[28 May 2009]
Denis Johnson, along with writers including Jonathan Lethem, Zadie Smith, Jeffrey Eugenides, Nathan Englander, and Rivka Galchen, is poised among the vanguard of American literary fiction for the 21st Century.
His big Vietnam War novel Tree of Smoke won the National Book Award (for good reason), and his compelling collection of stories about down-and-out druggies, Jesus’ Son, has appeared on more than one “best of” list for books written in the last 20 years.
So, some may wonder, what the hell is he doing writing genre fiction for serialization in Playboy magazine? The answer, I think, at the very least, is having a lot of fun, and, just as likely, trying to get rich. But, let’s focus on the fun part first.
Recently published in hardback, Nobody Move is 200 sparse pages of hardboiled crime fiction, a pastiche of Tarantino’s Pulp Fiction, Dashiell Hammett, a hint of early Haruki Murakami, and, most tellingly, Cormac McCarthy’s No Country for Old Men (a comparison I’ll come back to).
It’s the story of Jimmy Luntz, a compulsive gambler and—the jokes beginning on page one—a lead singer for the Alhambra California Beachcomber Chordsmen. Like all gamblers, he’s in over his head and quickly finds himself in the clutches of Gambol, the enforcer for one Juarez (nobody in Nodody Move is good, but the really bad dudes have only one name), an Arab criminal kingpin passing for Hispanic, conducting business out of a tavern. About to get his knees broken, Jimmy grabs Gambol’s gun and shoots him in the leg when, of course, he should have shot him in the head.
On the run, Jimmy chances upon the femme fatale Anita Desilvera, reclining by a river. Part American Indian, thus slightly mystical (rivers mean something special to her), and very beautiful, she has just pled guilty to embezzling $2.3 million, a crime actually perpetrated by her husband, who has publicly dragged her through the mud as well as divorce court. Her plea agreement in front of Judge Tanneau, her husband’s accomplice in the embezzlement, has left her with no car, no money, no house, and a judgment of $800 per month for life in restitution. Like Jimmy, she has nothing to lose.
Here’s her response to watching Jimmy toss Gambol’s handgun into the river.
Getting up and taking the keys from the Camaro’s ignition and walking around to open the trunk ... she located two mayonnaise jars full of washers and screws, put one under each arm, and went around to the front of the car and took from the glove compartment a loaded stainless steel .357 Magnum.
She walked 30 feet across the bare spot where she’d parked and set the two jars on the dirt. She returned to the car, faced her targets and took aim with a two-hand grip in what was often called the Weaver stance, the gun out front of her line of sight and both feet planted wide apart, elbows flexed and her shoulders slightly hunched, and fired twice.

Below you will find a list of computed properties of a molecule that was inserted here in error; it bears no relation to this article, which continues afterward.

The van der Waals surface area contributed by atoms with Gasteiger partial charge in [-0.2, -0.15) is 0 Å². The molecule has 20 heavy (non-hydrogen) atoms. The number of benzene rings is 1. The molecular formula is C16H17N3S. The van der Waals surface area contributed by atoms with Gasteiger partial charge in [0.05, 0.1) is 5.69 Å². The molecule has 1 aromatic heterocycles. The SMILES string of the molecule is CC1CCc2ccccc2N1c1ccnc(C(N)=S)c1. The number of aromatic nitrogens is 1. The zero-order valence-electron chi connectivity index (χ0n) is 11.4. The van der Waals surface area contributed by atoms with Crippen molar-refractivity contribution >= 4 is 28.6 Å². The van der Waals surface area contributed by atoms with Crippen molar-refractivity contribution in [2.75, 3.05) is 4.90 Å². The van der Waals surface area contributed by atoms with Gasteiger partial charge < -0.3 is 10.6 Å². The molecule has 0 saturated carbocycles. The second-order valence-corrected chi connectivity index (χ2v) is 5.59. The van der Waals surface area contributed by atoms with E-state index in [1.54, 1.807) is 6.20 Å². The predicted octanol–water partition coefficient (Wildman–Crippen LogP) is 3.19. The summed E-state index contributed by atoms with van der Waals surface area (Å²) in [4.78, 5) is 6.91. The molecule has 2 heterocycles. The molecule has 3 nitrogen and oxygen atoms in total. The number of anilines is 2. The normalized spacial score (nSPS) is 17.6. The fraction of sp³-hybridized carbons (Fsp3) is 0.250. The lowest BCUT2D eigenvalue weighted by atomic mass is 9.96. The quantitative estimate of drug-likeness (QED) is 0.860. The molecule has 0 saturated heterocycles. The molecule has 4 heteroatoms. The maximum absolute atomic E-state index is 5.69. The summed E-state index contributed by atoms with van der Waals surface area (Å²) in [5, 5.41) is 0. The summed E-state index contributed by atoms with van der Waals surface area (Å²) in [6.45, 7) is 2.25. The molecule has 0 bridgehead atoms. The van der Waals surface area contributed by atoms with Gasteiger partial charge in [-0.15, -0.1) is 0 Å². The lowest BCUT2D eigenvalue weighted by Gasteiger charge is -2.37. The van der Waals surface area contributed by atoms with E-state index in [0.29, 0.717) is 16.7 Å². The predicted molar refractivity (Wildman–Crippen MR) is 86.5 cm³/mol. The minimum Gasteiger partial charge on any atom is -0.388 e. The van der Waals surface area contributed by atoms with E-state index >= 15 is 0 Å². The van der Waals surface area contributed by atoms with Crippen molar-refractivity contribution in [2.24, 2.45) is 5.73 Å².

Both jars exploded in a mist of glass and rusty nuts and bolts.
She lay down again on her coat, the gun resting on her belly, and let the day’s last sunshine warm her on one side.
For Jimmy, watching all this, it’s love at first sight. They soon pair up and find a hideout in a biker bar run by two old friends of Jimmy’s. Meanwhile, Gambol has been rescued and taken home by Mary, Jaurez’s ex and a former Army nurse, who tends to Gambol’s wounds, and other portions of his anatomy, not entirely because Juarez has promised her a hefty cash reward.
That’s the setup. Soon, Gambol will be after Jimmy and the game will be on, including the mysterious “Tall Man”, Juarez’s evil right-hand-man, a chase scene, reversals of fortune for virtually every character, killing, torture, and dismemberment, several instances of not-quite-divine retribution, and an ending in which nobody you’re rooting for prospers (perhaps).
Which brings me back to Cormac McCarthy’s No Country for Old Men, this book’s kissin’ cousin. Both books read like unformatted screenplays. Where McCarthy’s book is Southwestern Gothic, Johnson’s is California Noir, but both are essentially the same book. The only difference is that McCarthy can’t resist a few moments of pretentious philosophizing and Johnson responds with some fuzzy paragraphs about Anita’s spirit double across the river.
Don’t get me wrong, I enjoyed every page of Nobody Move. It’s just plain fun, and nothing more. It contains every possible cliché of hardboiled fiction, except the weary first person narrator. The plot twists are both obvious and slightly skewed, so you don’t feel the author is simply copying. Above all, this brief book is full of energy.
And, I’d bet my last five-spot the Coen Brothers already own the movie rights.